Boris Johnson Faces Fury of Europe’s Biggest Airlines in Court
(Bloomberg) -- It’s not often rival carriers join forces on anything in the competitive aviation industry. But this week, three of Europe’s biggest airlines teamed up to sue the U.K. government over plans to force visitors to self-isolate for 14 days.
On Friday, British Airways, EasyJet Plc and Ryanair Holdings Plc said they asked for London judges to hear a case against the quarantine.
The airlines say the rules, which began Monday, “will have a devastating effect on British tourism and the wider economy and destroy thousands of jobs.” They want the government to roll back its plan to rules in force since March 10, which required only travelers from “high risk” countries to self-isolate.
“It’s important to remember what these measures are all about -- protecting public health, avoiding a second peak of this deadly virus and that means managing the risk of cases being imported from abroad,” a U.K. government spokesperson said. “The aviation and tourism sector have benefited from one of the most generous economic packages provided anywhere in the world and when it is safe for us to do so, we will look at options to increase international travel.”
Now that the case has been filed, a court proceeding known as a judicial review can take place within a week or two under an expedited timeline. The court hearings themselves usually last just a few days.
The sides will make arguments over whether the decision-making process was fair and rational. Prime Minister Boris Johnson’s government will likely argue that the policy decision was complex, and base its justification on the recommendations of doctors and scientists, said Sophie Kemp, a partner at Kingsley Napley, who has represented both government bodies and claimants in judicial reviews.
Led by Science
Matthew Smith, a partner at BDB Pitmans and former government lawyer, said the government’s reliance on the advice of scientists opens up a role for the courts.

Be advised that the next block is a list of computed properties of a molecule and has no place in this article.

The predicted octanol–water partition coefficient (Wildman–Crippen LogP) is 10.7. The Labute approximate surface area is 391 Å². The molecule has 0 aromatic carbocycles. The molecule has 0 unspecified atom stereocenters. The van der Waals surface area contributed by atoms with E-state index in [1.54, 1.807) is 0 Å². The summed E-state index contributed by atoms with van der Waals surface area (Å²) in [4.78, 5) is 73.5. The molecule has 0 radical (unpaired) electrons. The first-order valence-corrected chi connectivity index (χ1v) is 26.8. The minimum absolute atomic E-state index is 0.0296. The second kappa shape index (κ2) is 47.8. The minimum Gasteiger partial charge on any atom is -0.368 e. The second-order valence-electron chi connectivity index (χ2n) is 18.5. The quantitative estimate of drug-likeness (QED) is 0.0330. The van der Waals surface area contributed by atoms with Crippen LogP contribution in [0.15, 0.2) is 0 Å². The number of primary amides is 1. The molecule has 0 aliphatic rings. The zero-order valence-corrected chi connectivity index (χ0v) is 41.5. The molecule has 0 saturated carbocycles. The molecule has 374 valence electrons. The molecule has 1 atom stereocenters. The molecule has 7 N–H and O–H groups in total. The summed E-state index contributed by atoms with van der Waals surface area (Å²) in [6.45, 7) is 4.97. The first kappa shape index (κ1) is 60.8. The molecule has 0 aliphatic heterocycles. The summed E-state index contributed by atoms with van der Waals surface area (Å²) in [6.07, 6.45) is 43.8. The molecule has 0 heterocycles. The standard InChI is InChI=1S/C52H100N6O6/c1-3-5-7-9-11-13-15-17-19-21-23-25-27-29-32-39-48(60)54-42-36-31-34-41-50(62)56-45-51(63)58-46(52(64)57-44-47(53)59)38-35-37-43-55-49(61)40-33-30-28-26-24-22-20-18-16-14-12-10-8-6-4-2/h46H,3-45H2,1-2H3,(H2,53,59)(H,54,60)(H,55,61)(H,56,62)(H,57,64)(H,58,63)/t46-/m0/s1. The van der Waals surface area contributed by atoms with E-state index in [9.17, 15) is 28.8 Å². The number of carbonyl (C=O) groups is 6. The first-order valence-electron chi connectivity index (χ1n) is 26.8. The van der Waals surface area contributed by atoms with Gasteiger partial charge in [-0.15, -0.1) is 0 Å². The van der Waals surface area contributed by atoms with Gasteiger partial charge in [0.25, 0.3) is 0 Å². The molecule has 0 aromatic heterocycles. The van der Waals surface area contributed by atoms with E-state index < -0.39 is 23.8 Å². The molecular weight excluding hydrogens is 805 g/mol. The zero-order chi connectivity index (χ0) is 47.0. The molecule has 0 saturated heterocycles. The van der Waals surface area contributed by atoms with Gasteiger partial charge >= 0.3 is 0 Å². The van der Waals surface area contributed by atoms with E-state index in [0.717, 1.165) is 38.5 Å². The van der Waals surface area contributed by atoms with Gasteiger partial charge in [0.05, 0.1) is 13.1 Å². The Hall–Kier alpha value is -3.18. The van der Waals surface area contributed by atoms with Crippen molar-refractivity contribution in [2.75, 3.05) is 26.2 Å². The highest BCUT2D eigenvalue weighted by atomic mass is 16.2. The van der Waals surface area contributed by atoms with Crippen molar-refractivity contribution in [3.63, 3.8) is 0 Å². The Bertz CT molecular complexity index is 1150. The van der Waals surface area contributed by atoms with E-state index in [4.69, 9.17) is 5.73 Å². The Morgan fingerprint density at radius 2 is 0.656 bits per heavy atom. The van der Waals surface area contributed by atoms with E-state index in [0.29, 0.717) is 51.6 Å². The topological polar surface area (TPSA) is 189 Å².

The government’s “default cry that ‘we’re being led by the science’ puts the airlines in a stronger position,” he said. “It won’t be easy to say that the courts have no role here.”
British Airways will likely focus on the government’s decision to end its program in March for repatriation flights that was based on individual risk assessment, Kemp said. The new plan is much more of a blanket approach to quarantine, she said.
Global carriers have been some of the worst hit businesses from the economic fallout of Covid-19 and are desperate to salvage the summer season when tens of millions of people generally take their vacations.
The International Air Transport Association on Tuesday predicted carriers will lose a combined $84 billion this year and almost $16 billion in 2021, its first estimate of the hit to earnings since the coronavirus crisis began. That compares with $31 billion during the 2008-2009 recession.
The quarantine would torpedo BA’s plans to resume about 40% of its scheduled flights in July and force it to continue burning 20 million pounds ($25 million) a day, the carrier said. EasyJet is planning to resume some scheduled flights on June 15, while Ryanair plans to restart flying on July 1.
Not a Fan
Judicial reviews allow members of the public and corporations to hold the government accountable for policy decisions. The process is designed to weigh the lawfulness of how a government decision was reached, rather than on whether the decision is right or wrong. Public bodies that lose judicial review cases can make the same decision again as long as they do so using correct procedures.
Johnson, who was stung by a series of court challenges led by businesswoman Gina Miller over his plan to leave the European Union, has been critical of the courts’ role in political decisions. Earlier this year, he complained that judicial reviews shouldn’t be used “to conduct politics by another means or to create needless delays.”
This new suit opens the door once again to judicial scrutiny at an incredibly sensitive time for the government.
“The Miller case has seen the courts flex their muscles and assert their rights to ensure that political decisions are made within the rule of law,” Smith said. “There is a place for judges to review government decision-making in this case.”
While the airlines wait for the case to reach court, they could seek an injunction to stop the policy in the meantime. That would be unlikely however, as it’s a more difficult legal threshold to reach, Kemp said.
“This is likely going to be a complex challenge because we’re in unprecedented circumstances and the government is having to make policy decisions in difficult times,” she said.
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